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Female only class in Ruwaad, Amman

In Partnership with

 

 

 

 

 

 

 

 

Project

Capoeira4Refugees in collaboration with Ruwwad

Location 

Jabal Nathif, East Amman

Target

This program targets women of all ages to create a safe space where they can come with their children, sisters, mothers and grandmothers, and enjoy some playful exercise.

Social capoeira seeks to undo some of the gender imbalances that restrict women’s mobility in Amman. These classes give women a space to exercise and discover a new artform with all the cultural aspects which come with that, including Portuguese songs and foreign instruments.

Impact

One of these students, a young woman who joined these classes with her mother at the beginning of the program almost two years ago, was particularly passionate about capoeira. She trained hard and was enthusiastic about learning everything about capoeira. She is now one of Capoeira4refugees’ full-time employed trainers. Dania is now providing social capoeira lessons in refugee camps and host communities across Jordan. She is learning about psychosocial support, child protection issues, and gaining experience in the humanitarian sector.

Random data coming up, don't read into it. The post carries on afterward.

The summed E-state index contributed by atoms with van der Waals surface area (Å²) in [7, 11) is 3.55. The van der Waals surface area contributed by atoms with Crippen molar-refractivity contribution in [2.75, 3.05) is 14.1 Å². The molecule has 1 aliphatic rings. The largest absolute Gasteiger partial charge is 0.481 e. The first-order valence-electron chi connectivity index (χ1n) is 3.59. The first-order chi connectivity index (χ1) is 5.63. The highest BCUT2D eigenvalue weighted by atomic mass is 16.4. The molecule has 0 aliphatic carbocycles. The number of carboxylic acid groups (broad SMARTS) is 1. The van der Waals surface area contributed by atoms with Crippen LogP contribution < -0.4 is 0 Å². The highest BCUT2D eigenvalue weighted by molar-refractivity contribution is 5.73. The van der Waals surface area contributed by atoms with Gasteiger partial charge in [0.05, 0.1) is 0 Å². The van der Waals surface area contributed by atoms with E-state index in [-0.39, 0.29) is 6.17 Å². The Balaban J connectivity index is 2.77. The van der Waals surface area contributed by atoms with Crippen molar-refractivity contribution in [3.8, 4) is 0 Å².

Topics

#Free4Kids
#Marginalised Communities
#Outreach to Host Communities

Contact

hello@capoeira4refugees.org

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Za’atari Refugee Camp, District 5

In Partnership with

 

 

 

 

 

 

 

 

Project

Capoeira in the Peace Oasis

Location

Za’atari Refugee Camp, District 5, Jordan

Target

This project targets Syrian refugee children between the ages of 9 and 18 living in Za’atari refugee camp. Capoeira4refugees (C4R) uses social capoeira as a form of psychosocial support to these children, through their many years of expertise working with vulnerable youth.

Za’atari’s residents derive mainly from Syria’s Southwest Dara’a Governorate, which witnessed some of the worst of Syria’s civil war violence.

Impact

Using capoeira and its various elements of music, play and sport, C4R trainers focus on building a strong community amongst its students who share the knowledge capoeira provides but also share a safe space to express themselves. The classes incorporate social rodas which gives students the time and space to discuss opinions and thoughts about the classes as well as life in general.

“I learned from capoeira that you don’t get mad at each other when someone accidentally hits you. We need to have love between us before and after the class.”
(14 YO Male)

Since January, these students have made a great deal of progress in both capoeira and their emotional wellbeing. One girl arrives at the Peace Oasis an hour before the class every time, asking to practice her music. She began capoeira classes timid, but is now leading songs and demonstrating movements to her peers.